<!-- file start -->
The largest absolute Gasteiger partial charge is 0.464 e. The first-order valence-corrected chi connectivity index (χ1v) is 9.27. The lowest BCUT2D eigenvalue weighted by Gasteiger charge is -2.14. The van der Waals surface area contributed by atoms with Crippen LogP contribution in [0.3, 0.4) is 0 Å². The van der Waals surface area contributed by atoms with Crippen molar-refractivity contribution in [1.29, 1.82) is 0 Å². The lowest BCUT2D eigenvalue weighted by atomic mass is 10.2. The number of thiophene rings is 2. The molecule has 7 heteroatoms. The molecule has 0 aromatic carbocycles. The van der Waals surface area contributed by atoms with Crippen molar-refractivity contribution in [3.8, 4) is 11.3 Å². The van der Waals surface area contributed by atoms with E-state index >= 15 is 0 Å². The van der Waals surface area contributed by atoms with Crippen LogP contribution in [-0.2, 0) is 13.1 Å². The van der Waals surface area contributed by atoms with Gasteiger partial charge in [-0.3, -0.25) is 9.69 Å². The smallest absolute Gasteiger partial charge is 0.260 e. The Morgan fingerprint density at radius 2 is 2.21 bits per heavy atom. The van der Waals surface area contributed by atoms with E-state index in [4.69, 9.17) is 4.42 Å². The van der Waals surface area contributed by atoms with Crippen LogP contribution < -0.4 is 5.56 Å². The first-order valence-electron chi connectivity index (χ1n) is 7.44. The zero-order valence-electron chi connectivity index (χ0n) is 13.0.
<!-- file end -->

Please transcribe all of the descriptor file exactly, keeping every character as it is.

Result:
The largest absolute Gasteiger partial charge is 0.464 e. The first-order valence-corrected chi connectivity index (χ1v) is 9.27. The lowest BCUT2D eigenvalue weighted by Gasteiger charge is -2.14. The van der Waals surface area contributed by atoms with Crippen LogP contribution in [0.3, 0.4) is 0 Å². The van der Waals surface area contributed by atoms with Crippen molar-refractivity contribution in [1.29, 1.82) is 0 Å². The lowest BCUT2D eigenvalue weighted by atomic mass is 10.2. The number of thiophene rings is 2. The molecule has 7 heteroatoms. The molecule has 0 aromatic carbocycles. The van der Waals surface area contributed by atoms with Crippen molar-refractivity contribution in [3.8, 4) is 11.3 Å². The van der Waals surface area contributed by atoms with E-state index >= 15 is 0 Å². The van der Waals surface area contributed by atoms with Crippen LogP contribution in [-0.2, 0) is 13.1 Å². The van der Waals surface area contributed by atoms with Gasteiger partial charge in [-0.3, -0.25) is 9.69 Å². The smallest absolute Gasteiger partial charge is 0.260 e. The Morgan fingerprint density at radius 2 is 2.21 bits per heavy atom. The van der Waals surface area contributed by atoms with E-state index in [4.69, 9.17) is 4.42 Å². The van der Waals surface area contributed by atoms with Crippen LogP contribution < -0.4 is 5.56 Å². The first-order valence-electron chi connectivity index (χ1n) is 7.44. The zero-order valence-electron chi connectivity index (χ0n) is 13.0.